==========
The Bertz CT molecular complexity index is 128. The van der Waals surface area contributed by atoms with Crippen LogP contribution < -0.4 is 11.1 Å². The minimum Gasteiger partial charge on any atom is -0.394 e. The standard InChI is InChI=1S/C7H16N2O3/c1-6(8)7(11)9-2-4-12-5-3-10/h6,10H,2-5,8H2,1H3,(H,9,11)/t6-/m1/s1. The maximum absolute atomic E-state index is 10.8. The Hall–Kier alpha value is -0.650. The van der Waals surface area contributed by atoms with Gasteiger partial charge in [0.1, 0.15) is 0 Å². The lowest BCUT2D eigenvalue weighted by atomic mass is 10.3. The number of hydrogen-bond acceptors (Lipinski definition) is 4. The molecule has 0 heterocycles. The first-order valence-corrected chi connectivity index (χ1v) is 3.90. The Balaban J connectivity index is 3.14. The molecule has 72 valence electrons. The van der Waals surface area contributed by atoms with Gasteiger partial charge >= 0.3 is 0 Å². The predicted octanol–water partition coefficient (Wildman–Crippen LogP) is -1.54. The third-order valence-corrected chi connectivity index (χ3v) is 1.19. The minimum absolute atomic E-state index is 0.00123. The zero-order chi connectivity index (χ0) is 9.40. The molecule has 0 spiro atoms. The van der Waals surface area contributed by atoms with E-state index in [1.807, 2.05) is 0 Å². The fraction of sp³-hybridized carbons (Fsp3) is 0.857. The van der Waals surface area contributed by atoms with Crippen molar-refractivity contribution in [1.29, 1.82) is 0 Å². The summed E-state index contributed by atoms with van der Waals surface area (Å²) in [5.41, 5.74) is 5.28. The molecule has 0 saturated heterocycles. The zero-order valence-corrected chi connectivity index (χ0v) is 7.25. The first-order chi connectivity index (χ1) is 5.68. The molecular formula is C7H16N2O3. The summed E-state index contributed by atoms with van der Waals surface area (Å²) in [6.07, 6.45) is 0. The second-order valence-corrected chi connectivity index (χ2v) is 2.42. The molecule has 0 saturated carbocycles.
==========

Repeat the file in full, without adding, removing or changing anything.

The Bertz CT molecular complexity index is 128. The van der Waals surface area contributed by atoms with Crippen LogP contribution < -0.4 is 11.1 Å². The minimum Gasteiger partial charge on any atom is -0.394 e. The standard InChI is InChI=1S/C7H16N2O3/c1-6(8)7(11)9-2-4-12-5-3-10/h6,10H,2-5,8H2,1H3,(H,9,11)/t6-/m1/s1. The maximum absolute atomic E-state index is 10.8. The Hall–Kier alpha value is -0.650. The van der Waals surface area contributed by atoms with Gasteiger partial charge in [0.1, 0.15) is 0 Å². The lowest BCUT2D eigenvalue weighted by atomic mass is 10.3. The number of hydrogen-bond acceptors (Lipinski definition) is 4. The molecule has 0 heterocycles. The first-order valence-corrected chi connectivity index (χ1v) is 3.90. The Balaban J connectivity index is 3.14. The molecule has 72 valence electrons. The van der Waals surface area contributed by atoms with Gasteiger partial charge >= 0.3 is 0 Å². The predicted octanol–water partition coefficient (Wildman–Crippen LogP) is -1.54. The third-order valence-corrected chi connectivity index (χ3v) is 1.19. The minimum absolute atomic E-state index is 0.00123. The zero-order chi connectivity index (χ0) is 9.40. The molecule has 0 spiro atoms. The van der Waals surface area contributed by atoms with E-state index in [1.807, 2.05) is 0 Å². The fraction of sp³-hybridized carbons (Fsp3) is 0.857. The van der Waals surface area contributed by atoms with Crippen molar-refractivity contribution in [1.29, 1.82) is 0 Å². The summed E-state index contributed by atoms with van der Waals surface area (Å²) in [5.41, 5.74) is 5.28. The molecule has 0 saturated heterocycles. The zero-order valence-corrected chi connectivity index (χ0v) is 7.25. The first-order chi connectivity index (χ1) is 5.68. The molecular formula is C7H16N2O3. The summed E-state index contributed by atoms with van der Waals surface area (Å²) in [6.07, 6.45) is 0. The second-order valence-corrected chi connectivity index (χ2v) is 2.42. The molecule has 0 saturated carbocycles.